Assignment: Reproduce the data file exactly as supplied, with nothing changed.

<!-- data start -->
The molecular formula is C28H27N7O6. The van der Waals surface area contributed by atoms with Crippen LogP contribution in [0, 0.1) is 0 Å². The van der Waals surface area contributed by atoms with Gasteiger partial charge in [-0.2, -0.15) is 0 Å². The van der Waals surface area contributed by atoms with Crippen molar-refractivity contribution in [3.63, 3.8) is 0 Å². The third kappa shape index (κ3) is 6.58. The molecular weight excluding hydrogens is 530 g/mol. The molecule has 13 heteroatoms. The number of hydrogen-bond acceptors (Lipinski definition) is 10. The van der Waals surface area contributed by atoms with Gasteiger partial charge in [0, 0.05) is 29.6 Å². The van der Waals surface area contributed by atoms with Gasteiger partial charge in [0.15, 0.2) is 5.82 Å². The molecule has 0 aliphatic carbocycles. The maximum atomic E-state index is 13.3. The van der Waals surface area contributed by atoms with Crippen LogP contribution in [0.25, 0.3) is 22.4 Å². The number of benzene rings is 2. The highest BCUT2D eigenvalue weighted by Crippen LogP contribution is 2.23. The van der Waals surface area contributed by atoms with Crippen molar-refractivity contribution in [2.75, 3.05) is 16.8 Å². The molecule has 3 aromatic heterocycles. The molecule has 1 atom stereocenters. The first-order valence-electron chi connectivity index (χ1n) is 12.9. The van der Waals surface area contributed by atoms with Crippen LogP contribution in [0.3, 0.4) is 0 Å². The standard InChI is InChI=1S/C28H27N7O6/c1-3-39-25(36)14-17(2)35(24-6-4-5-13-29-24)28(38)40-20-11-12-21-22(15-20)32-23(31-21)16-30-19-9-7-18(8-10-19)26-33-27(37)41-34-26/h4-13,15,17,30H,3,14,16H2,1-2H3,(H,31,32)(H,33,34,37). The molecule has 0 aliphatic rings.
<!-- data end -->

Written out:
The molecular formula is C28H27N7O6. The van der Waals surface area contributed by atoms with Crippen LogP contribution in [0, 0.1) is 0 Å². The van der Waals surface area contributed by atoms with Gasteiger partial charge in [-0.2, -0.15) is 0 Å². The van der Waals surface area contributed by atoms with Crippen molar-refractivity contribution in [3.63, 3.8) is 0 Å². The third kappa shape index (κ3) is 6.58. The molecular weight excluding hydrogens is 530 g/mol. The molecule has 13 heteroatoms. The number of hydrogen-bond acceptors (Lipinski definition) is 10. The van der Waals surface area contributed by atoms with Gasteiger partial charge in [0, 0.05) is 29.6 Å². The van der Waals surface area contributed by atoms with Gasteiger partial charge in [0.15, 0.2) is 5.82 Å². The molecule has 0 aliphatic carbocycles. The maximum atomic E-state index is 13.3. The van der Waals surface area contributed by atoms with Crippen LogP contribution in [0.25, 0.3) is 22.4 Å². The number of benzene rings is 2. The highest BCUT2D eigenvalue weighted by Crippen LogP contribution is 2.23. The van der Waals surface area contributed by atoms with Crippen molar-refractivity contribution in [2.75, 3.05) is 16.8 Å². The molecule has 3 aromatic heterocycles. The molecule has 1 atom stereocenters. The first-order valence-electron chi connectivity index (χ1n) is 12.9. The van der Waals surface area contributed by atoms with Crippen LogP contribution in [0.3, 0.4) is 0 Å². The standard InChI is InChI=1S/C28H27N7O6/c1-3-39-25(36)14-17(2)35(24-6-4-5-13-29-24)28(38)40-20-11-12-21-22(15-20)32-23(31-21)16-30-19-9-7-18(8-10-19)26-33-27(37)41-34-26/h4-13,15,17,30H,3,14,16H2,1-2H3,(H,31,32)(H,33,34,37). The molecule has 0 aliphatic rings.